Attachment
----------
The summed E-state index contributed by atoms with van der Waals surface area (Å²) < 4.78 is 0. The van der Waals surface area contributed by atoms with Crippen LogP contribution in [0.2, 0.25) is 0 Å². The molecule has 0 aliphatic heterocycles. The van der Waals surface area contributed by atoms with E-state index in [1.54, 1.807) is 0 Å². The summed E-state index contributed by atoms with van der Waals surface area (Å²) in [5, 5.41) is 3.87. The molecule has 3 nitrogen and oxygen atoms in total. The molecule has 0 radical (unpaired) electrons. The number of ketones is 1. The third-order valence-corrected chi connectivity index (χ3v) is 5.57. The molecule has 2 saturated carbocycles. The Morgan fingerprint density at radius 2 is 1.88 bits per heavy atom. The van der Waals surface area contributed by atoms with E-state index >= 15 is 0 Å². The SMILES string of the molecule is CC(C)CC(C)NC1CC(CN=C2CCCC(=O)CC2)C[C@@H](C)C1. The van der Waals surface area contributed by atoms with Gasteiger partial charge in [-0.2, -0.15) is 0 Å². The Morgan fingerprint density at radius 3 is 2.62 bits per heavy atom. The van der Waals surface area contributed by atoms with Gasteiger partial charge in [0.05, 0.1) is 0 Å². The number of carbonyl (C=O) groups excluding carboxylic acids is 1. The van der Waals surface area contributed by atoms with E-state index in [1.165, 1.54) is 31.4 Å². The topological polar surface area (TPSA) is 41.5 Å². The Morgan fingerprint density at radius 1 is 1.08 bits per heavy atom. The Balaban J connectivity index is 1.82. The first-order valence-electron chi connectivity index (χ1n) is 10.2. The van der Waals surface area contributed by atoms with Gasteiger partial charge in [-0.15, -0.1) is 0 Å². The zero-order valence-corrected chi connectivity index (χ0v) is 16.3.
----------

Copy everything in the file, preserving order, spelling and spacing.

The summed E-state index contributed by atoms with van der Waals surface area (Å²) < 4.78 is 0. The van der Waals surface area contributed by atoms with Crippen LogP contribution in [0.2, 0.25) is 0 Å². The molecule has 0 aliphatic heterocycles. The van der Waals surface area contributed by atoms with E-state index in [1.54, 1.807) is 0 Å². The summed E-state index contributed by atoms with van der Waals surface area (Å²) in [5, 5.41) is 3.87. The molecule has 3 nitrogen and oxygen atoms in total. The molecule has 0 radical (unpaired) electrons. The number of ketones is 1. The third-order valence-corrected chi connectivity index (χ3v) is 5.57. The molecule has 2 saturated carbocycles. The Morgan fingerprint density at radius 2 is 1.88 bits per heavy atom. The van der Waals surface area contributed by atoms with E-state index >= 15 is 0 Å². The SMILES string of the molecule is CC(C)CC(C)NC1CC(CN=C2CCCC(=O)CC2)C[C@@H](C)C1. The van der Waals surface area contributed by atoms with Gasteiger partial charge in [-0.2, -0.15) is 0 Å². The Morgan fingerprint density at radius 3 is 2.62 bits per heavy atom. The van der Waals surface area contributed by atoms with Gasteiger partial charge in [0.05, 0.1) is 0 Å². The number of carbonyl (C=O) groups excluding carboxylic acids is 1. The van der Waals surface area contributed by atoms with E-state index in [1.165, 1.54) is 31.4 Å². The topological polar surface area (TPSA) is 41.5 Å². The Morgan fingerprint density at radius 1 is 1.08 bits per heavy atom. The Balaban J connectivity index is 1.82. The first-order valence-electron chi connectivity index (χ1n) is 10.2. The van der Waals surface area contributed by atoms with Gasteiger partial charge in [-0.15, -0.1) is 0 Å². The zero-order valence-corrected chi connectivity index (χ0v) is 16.3.